Why we have to stay in the parade
May 11, 2011
In a recent conversation, a friend who is new to the island asked how it is that Sanibel came to be the way it is — in other words, why doesn't it look like Marco Island or Fort Lauderdale? How did that come to be?
The answer, as we've noted before in these columns, is rooted both in history and in the present.
After the causeway was completed in 1963, the pace of change quickened on Sanibel. By the early 1970s, many islanders were very concerned that Sanibel would not be special anymore. Indeed, Lee County had plans to allow for 10 times more housing units on Sanibel than the number that currently exists. Under these plans, the total population of the island was projected to be 90,000.
Many island residents were worried about this very real possibility. To keep development under control and to protect the sanctuary character of the island, two groups engaged in a truly herculean effort for the city to incorporate: the Sanibel Planning Board and an organization called Sanibel Tomorrow.
Thanks to their efforts, and the islanders who supported them, the Sanibel we know today was indeed successfully incorporated as an independently governed city within Lee County.
(Afterwards, the two groups that helped achieve that incorporation merged in 1975 to form the Committee of the Islands, whose mission was to help protect the gains that had been made.)
It was just the beginning (SUBHEAD)
The intervening years have shown that the struggle to keep Sanibel special did not end with incorporation, but began with it. Many efforts over these years — some would call it “eternal vigilance” — have been employed to protect Sanibel's environment.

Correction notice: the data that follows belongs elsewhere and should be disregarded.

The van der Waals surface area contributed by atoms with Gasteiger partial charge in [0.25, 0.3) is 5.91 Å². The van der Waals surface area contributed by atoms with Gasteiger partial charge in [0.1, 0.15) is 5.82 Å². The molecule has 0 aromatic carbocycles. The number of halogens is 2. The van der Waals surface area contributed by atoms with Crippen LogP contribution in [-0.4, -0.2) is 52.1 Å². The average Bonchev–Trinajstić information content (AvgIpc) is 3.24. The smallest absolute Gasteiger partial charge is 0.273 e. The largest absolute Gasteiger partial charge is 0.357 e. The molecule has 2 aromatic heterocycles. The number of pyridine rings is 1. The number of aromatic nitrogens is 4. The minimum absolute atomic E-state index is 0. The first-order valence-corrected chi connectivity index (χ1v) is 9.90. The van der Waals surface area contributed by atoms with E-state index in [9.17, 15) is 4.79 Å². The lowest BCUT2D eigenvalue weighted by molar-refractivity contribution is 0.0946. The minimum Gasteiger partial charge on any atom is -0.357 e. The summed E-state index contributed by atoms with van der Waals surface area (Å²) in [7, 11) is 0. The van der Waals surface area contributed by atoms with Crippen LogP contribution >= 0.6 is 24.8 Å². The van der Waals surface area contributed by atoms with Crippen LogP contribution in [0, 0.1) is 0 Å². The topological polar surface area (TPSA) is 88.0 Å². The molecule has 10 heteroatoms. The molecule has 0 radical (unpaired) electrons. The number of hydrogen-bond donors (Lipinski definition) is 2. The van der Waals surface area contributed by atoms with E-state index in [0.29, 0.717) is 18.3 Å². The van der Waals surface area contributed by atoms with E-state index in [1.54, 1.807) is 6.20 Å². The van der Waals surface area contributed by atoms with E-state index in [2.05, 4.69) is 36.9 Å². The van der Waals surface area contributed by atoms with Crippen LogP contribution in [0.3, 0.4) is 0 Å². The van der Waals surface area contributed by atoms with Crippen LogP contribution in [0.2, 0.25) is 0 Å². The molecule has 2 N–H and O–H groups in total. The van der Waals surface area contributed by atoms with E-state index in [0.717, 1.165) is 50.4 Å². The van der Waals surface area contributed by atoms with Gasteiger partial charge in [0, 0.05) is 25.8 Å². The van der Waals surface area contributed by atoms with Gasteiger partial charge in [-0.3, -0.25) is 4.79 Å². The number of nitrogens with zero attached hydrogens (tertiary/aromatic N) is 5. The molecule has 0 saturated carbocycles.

A poll taken in 1978 showed that building and growth continued to concern most of Sanibel voters. In response, a petition was circulated requesting that the City Council adopt a Rate of Growth ordinance. On Nov. 21, 1978, 72 percent of those voting approved the ordinance, the first of its kind east of the Rockies.
The ordinance stayed in effect until 1987, by which time the island's growth had become more stable and development began to proceed at a more acceptable pace under Sanibel's Land Development Code.
In the years since, many groups, individuals, and the City government have worked to develop tools for protecting Sanibel: The Forever Wild Amendment, which ensured that environmentally sensitive City lands could not be sold without the people's consent; the People's Choice Charter Amendments, which also required a vote of the people for the most basic of our land development codes to be changed; and, more recently, measures to prevent the bay beach zone from development prohibited by the Sanibel plan and public opposition to poorly planned mass transit proposals.
Vigilance and effort required by all (SUBHEAD)
Protecting Sanibel from overdevelopment — while allowing for development that honors the city's Vision Statement and the Sanibel Plan — requires vigilance and effort by all islanders. Think of it as a parade that continues through time, a parade that works best when people move from being spectators and join in as participants. This is especially true, paradoxically, now that so much has been accomplished.
We may tend to think, because we are now so well protected against overdevelopment, that our vigilance can be relaxed — that maybe it's time to unfold a lawn chair and just watch the parade go by.
But the more recent measures cited above show that the process of keeping Sanibel special is an ongoing one, which requires the continuing support and participation of all those who love and enjoy the unique benefits of this incomparable island.
So if you want to be a part of keeping Sanibel special, don't just sit on the curb. Join the parade. Come to City Council meetings to listen, to learn, and to voice your opinions. Join with groups and efforts to protect our island. Volunteer your time and contribute to them. Keep us ahead of the game. As the great tennis player Rod Laver once said, “The most vulnerable part of my game comes when I'm ahead. Never let up.”
The Committee of the Islands is proud to have played a part in each of the causes and efforts referred to above. As always, we welcome your ideas and input about this and other island issues. Please visit www.coti.org or send us your thoughts via e-mail to email@example.com.